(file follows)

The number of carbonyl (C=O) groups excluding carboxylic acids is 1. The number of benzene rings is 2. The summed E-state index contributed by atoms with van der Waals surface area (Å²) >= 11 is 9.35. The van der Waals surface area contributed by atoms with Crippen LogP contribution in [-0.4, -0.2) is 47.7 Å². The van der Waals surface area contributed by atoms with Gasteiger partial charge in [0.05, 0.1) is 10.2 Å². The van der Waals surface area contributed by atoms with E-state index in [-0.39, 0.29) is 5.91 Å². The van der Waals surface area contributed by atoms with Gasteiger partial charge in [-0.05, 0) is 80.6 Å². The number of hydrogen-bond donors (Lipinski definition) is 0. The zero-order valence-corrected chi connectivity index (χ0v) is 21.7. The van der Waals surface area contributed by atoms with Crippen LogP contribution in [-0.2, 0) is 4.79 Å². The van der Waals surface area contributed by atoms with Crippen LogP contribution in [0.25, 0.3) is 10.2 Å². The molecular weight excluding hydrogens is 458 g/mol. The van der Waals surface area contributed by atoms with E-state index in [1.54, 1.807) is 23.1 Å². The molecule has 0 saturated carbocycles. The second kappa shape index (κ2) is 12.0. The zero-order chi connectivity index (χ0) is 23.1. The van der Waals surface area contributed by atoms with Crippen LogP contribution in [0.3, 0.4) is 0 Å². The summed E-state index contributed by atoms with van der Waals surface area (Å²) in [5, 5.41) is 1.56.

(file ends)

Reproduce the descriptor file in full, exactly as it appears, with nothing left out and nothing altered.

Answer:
The number of carbonyl (C=O) groups excluding carboxylic acids is 1. The number of benzene rings is 2. The summed E-state index contributed by atoms with van der Waals surface area (Å²) >= 11 is 9.35. The van der Waals surface area contributed by atoms with Crippen LogP contribution in [-0.4, -0.2) is 47.7 Å². The van der Waals surface area contributed by atoms with Gasteiger partial charge in [0.05, 0.1) is 10.2 Å². The van der Waals surface area contributed by atoms with E-state index in [-0.39, 0.29) is 5.91 Å². The van der Waals surface area contributed by atoms with Gasteiger partial charge in [-0.05, 0) is 80.6 Å². The number of hydrogen-bond donors (Lipinski definition) is 0. The zero-order valence-corrected chi connectivity index (χ0v) is 21.7. The van der Waals surface area contributed by atoms with Crippen LogP contribution in [-0.2, 0) is 4.79 Å². The van der Waals surface area contributed by atoms with Crippen LogP contribution in [0.25, 0.3) is 10.2 Å². The molecular weight excluding hydrogens is 458 g/mol. The van der Waals surface area contributed by atoms with E-state index in [1.54, 1.807) is 23.1 Å². The molecule has 0 saturated carbocycles. The second kappa shape index (κ2) is 12.0. The zero-order chi connectivity index (χ0) is 23.1. The van der Waals surface area contributed by atoms with Crippen LogP contribution in [0.3, 0.4) is 0 Å². The summed E-state index contributed by atoms with van der Waals surface area (Å²) in [5, 5.41) is 1.56.